Farmers in the semiarid central Great Plains have traditionally used a 2-year, no-till, dryland, winter wheat/fallow cropping system, which stretches scarce soil water supplies and minimizes crop failure from water stress. Now they are interested in growing crops during the fallow period, using water normally lost to evaporation.
To help assess production options, Agricultural Research Service agronomist David Nielsen is developing models that calculate the probability of raising profitable crops of spring canola, which produces seed oil that can be used to produce biodiesel. Nielsen works at the ARS Central Great Plains Research Station in Akron, Colorado.
Nielsen partnered with soil scientist Liwang Ma, research leader Laj Ahuja, and crop scientist Saseendran Anapalli, who all work at the ARS Agricultural Research Systems Unit in Fort Collins, Colorado. They began by adapting the CROPGRO computer model, which simulates plant growth processes under different weather, soil, and crop management conditions, to simulate spring canola production.
The team then added this CROPGRO canola cropping systems model to the Root Zone Water Quality Model 2 (RZWQM2), which was developed at Fort Collins. RZWQM2 simulates the effects of management on plant growth and the movement of water, nutrients, and chemicals within and around crop root zones. The researchers ran the combined model with 16 years of regional weather data, four different soil water levels at planting time, and other site-specific information to generate spring canola yield estimates for nine locations in Nebraska, Colorado, and Kansas.
The team found the simulated yields were consistent with regional precipitation and temperature patterns, factors that led to the highest average yields in the north-central area near Champion, Nebraska, and the lowest in the south-central area near Walsh, Colorado. When 75 percent of the soil water was available for crop use at planting, the model indicated that six of the sites had more than a 70-percent probability of producing a canola seed yield of at least 900 pounds per acre.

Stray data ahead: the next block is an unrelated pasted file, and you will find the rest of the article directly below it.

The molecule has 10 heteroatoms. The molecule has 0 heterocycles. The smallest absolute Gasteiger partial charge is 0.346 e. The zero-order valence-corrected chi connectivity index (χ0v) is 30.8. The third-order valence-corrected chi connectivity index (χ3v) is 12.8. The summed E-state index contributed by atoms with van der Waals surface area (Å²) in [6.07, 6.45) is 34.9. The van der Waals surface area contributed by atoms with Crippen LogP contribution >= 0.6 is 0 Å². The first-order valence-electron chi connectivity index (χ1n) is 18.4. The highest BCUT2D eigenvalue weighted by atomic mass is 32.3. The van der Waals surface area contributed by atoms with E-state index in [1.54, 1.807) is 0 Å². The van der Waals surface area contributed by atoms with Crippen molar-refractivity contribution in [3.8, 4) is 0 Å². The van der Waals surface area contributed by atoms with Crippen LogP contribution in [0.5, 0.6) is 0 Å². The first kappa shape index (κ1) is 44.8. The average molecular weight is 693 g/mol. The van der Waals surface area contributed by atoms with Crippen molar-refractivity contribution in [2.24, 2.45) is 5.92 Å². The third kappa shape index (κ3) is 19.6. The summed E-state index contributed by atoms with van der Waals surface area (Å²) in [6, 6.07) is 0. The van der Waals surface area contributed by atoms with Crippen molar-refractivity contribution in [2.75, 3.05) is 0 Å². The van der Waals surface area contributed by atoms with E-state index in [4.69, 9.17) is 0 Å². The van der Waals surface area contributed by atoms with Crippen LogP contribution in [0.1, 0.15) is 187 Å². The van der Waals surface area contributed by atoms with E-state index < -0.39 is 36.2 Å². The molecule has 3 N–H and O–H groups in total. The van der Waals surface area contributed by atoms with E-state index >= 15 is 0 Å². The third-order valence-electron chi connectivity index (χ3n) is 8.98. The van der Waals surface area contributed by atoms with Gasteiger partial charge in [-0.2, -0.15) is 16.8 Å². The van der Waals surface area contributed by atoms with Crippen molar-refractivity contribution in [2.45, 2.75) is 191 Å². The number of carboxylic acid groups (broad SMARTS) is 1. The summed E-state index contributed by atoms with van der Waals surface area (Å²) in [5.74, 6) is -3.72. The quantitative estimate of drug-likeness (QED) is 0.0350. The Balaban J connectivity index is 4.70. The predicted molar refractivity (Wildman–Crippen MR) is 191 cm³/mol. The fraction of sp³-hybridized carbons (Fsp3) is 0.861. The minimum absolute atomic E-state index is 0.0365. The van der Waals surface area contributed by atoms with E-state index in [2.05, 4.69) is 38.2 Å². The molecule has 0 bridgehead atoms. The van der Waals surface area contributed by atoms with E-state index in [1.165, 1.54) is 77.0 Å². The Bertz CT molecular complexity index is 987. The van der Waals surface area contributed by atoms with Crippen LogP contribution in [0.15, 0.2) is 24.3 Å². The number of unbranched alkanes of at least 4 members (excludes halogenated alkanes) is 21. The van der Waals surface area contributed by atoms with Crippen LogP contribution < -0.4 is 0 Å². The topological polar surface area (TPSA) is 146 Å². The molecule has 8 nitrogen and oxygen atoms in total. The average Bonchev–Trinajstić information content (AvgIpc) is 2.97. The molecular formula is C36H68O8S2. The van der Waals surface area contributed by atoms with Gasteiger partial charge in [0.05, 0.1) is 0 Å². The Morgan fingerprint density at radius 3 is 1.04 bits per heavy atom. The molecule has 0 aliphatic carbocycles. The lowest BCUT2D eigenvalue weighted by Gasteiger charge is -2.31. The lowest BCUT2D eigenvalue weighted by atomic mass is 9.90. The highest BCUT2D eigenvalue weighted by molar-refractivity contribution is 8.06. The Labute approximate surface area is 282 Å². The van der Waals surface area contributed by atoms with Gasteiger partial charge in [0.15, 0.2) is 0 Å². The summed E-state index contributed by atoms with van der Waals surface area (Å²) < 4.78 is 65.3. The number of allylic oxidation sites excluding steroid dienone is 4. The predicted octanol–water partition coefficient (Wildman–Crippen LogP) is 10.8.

Using the average simulated yields at each location, the researchers ran an economic analysis that projected net returns. This analysis indicated that the most profitable location for canola production was Champion, with average net returns ranging from $67 to $189 per acre, depending on plant-available soil water levels. Simulations produced positive average net returns for five sites—Champion, Nebraska; Garden City, Kansas; McCook, Nebraska; Sidney, Nebraska; and Tribune, Kansas—even when only 25 percent of the soil water was available for crop use at planting.
Nielsen used these simulation results with Microsoft Excel to develop a simple decision-support tool for canola production and economic analysis.
"We need to carry out field studies," says Nielsen. "But farmers could use this decision-support tool to calculate the probability of producing the minimum spring canola yield they need to turn a profitâor they could use the seed oil they produce for their on-farm biodiesel production to run tractors and other equipment."
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